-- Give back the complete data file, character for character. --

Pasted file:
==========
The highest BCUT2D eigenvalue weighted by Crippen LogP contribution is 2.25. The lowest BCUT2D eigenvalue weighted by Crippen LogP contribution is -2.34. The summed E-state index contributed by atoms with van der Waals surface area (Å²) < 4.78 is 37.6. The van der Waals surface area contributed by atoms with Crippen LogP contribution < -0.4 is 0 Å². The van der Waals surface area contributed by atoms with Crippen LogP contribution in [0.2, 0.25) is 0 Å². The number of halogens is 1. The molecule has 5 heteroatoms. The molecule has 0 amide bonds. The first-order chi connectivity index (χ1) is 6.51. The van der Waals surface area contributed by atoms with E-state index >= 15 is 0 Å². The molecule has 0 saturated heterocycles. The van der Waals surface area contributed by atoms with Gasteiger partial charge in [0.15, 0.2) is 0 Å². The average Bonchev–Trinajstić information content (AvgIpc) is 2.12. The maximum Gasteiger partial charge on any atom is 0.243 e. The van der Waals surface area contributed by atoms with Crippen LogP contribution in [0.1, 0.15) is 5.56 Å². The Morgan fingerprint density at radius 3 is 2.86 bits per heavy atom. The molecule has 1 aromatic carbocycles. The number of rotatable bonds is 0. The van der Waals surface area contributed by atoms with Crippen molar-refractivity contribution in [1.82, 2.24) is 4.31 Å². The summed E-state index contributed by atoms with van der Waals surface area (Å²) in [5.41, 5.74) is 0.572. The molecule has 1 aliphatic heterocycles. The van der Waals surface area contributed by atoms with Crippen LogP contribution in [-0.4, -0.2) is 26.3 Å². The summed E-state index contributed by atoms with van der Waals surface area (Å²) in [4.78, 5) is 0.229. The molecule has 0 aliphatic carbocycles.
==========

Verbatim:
The highest BCUT2D eigenvalue weighted by Crippen LogP contribution is 2.25. The lowest BCUT2D eigenvalue weighted by Crippen LogP contribution is -2.34. The summed E-state index contributed by atoms with van der Waals surface area (Å²) < 4.78 is 37.6. The van der Waals surface area contributed by atoms with Crippen LogP contribution < -0.4 is 0 Å². The van der Waals surface area contributed by atoms with Crippen LogP contribution in [0.2, 0.25) is 0 Å². The number of halogens is 1. The molecule has 5 heteroatoms. The molecule has 0 amide bonds. The first-order chi connectivity index (χ1) is 6.51. The van der Waals surface area contributed by atoms with E-state index >= 15 is 0 Å². The molecule has 0 saturated heterocycles. The van der Waals surface area contributed by atoms with Gasteiger partial charge in [0.15, 0.2) is 0 Å². The average Bonchev–Trinajstić information content (AvgIpc) is 2.12. The maximum Gasteiger partial charge on any atom is 0.243 e. The van der Waals surface area contributed by atoms with Crippen LogP contribution in [0.1, 0.15) is 5.56 Å². The Morgan fingerprint density at radius 3 is 2.86 bits per heavy atom. The molecule has 1 aromatic carbocycles. The number of rotatable bonds is 0. The van der Waals surface area contributed by atoms with Crippen molar-refractivity contribution in [1.82, 2.24) is 4.31 Å². The summed E-state index contributed by atoms with van der Waals surface area (Å²) in [5.41, 5.74) is 0.572. The molecule has 1 aliphatic heterocycles. The van der Waals surface area contributed by atoms with Crippen LogP contribution in [-0.4, -0.2) is 26.3 Å². The summed E-state index contributed by atoms with van der Waals surface area (Å²) in [4.78, 5) is 0.229. The molecule has 0 aliphatic carbocycles.